When FIFA, the international football association, scheduled a World Cup qualifier between Iran and South Korea for Tuesday, they seem to have done so based on the Gregorian calendar.
That caused a pretty serious conflict of interest for Shiite Muslims: The game comes on the eve of Ashura, the annual mourning holiday when Shia lament the death of Hussein ibn Ali, grandson of the prophet Mohammed. Initially, Iranian officials said that organizing the match so close to Ashura would be impossible. But when FIFA officials refused to switch the game’s date, Iran came up with a solution: Fans should still attend, but will wear all black instead of their team’s colors, and will chant “Ya Hussein” instead of cheering for the players.
“If a football match is to take place on the night before Ashura, the spirit has to be one of Ashura and Karbala,” cleric Movahedi-Kermani said ahead of the game. “Everyone has to be covered in black and the crowd should chant Ya Hussein. Instead of clapping hands, everyone has to chant Ya Hussein.”
When the game schedule was published, there was so much concern about what fans should do that it wasn’t only clerics who had to chime in. Iran’s supreme national security council also had to ensure fans that it was acceptable to go forward with the game.
“According to FIFA regulations, if Iran refrains from playing in this game, then it will be barred from two more matches,” lawmaker Alaeddin Boroujerdi said over the weekend. “The supreme national security council concluded that the game can take place, though compatible with the spirit of Ashura and Hussein symbols all over the stadium.”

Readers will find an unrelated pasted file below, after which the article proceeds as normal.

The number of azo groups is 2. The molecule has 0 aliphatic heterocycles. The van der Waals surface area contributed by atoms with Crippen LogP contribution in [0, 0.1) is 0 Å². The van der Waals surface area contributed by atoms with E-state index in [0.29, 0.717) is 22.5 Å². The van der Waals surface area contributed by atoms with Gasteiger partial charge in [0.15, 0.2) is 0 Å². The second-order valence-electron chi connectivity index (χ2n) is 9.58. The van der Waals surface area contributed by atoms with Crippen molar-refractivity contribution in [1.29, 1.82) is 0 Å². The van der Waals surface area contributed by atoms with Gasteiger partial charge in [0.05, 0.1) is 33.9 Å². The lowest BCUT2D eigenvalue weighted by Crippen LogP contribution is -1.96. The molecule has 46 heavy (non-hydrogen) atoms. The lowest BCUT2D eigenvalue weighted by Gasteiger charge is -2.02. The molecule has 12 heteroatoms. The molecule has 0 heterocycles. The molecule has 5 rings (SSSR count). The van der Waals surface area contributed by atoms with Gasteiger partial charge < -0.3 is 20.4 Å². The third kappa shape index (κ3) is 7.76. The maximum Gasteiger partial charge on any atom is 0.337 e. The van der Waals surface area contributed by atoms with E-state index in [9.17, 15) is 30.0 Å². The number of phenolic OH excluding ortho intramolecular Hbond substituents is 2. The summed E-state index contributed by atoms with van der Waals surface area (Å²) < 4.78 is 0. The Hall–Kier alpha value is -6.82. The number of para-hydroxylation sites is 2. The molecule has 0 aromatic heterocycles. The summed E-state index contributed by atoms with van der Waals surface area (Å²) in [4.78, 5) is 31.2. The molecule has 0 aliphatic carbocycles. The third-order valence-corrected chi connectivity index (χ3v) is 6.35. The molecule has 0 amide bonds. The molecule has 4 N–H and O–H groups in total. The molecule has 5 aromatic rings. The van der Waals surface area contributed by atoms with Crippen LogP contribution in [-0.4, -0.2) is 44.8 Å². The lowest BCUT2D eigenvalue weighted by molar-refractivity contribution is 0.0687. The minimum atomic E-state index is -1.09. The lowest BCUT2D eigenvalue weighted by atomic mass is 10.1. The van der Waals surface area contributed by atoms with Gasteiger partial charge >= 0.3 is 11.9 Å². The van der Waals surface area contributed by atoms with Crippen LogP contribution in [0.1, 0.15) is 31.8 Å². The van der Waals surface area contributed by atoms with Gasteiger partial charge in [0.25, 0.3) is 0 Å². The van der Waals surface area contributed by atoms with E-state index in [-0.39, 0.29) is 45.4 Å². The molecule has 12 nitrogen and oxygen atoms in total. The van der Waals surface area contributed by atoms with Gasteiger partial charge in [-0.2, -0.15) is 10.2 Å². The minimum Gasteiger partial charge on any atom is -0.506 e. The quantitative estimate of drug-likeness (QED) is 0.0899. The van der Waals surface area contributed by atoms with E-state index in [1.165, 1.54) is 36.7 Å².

Many Shia Muslims will wear black for the entire month and on the holiday itself, many will walk through the streets slapping their heads and hitting their chests. In the lead-up to the holiday, Iranian state television broadcasts theatrical renditions of the story of Hussein’s death in order to prompt crying and mourning from those who tune in.
Korean fans don’t seem to have much of a problem with Iran’s solution to the scheduling snafu: They wore wearing black armbands to show solidarity with the 100,000 Iranian fans expected to attend the match.
And the fact Iranian officials let the game happen at all is a bit of a surprise. Iran’s morality police have proven themselves to be particularly strict with the country’s soccer players: In June, goalkeeper Sosha Makani was suspended for six months after he was photographed in a Spongebob Squarepants outfit.
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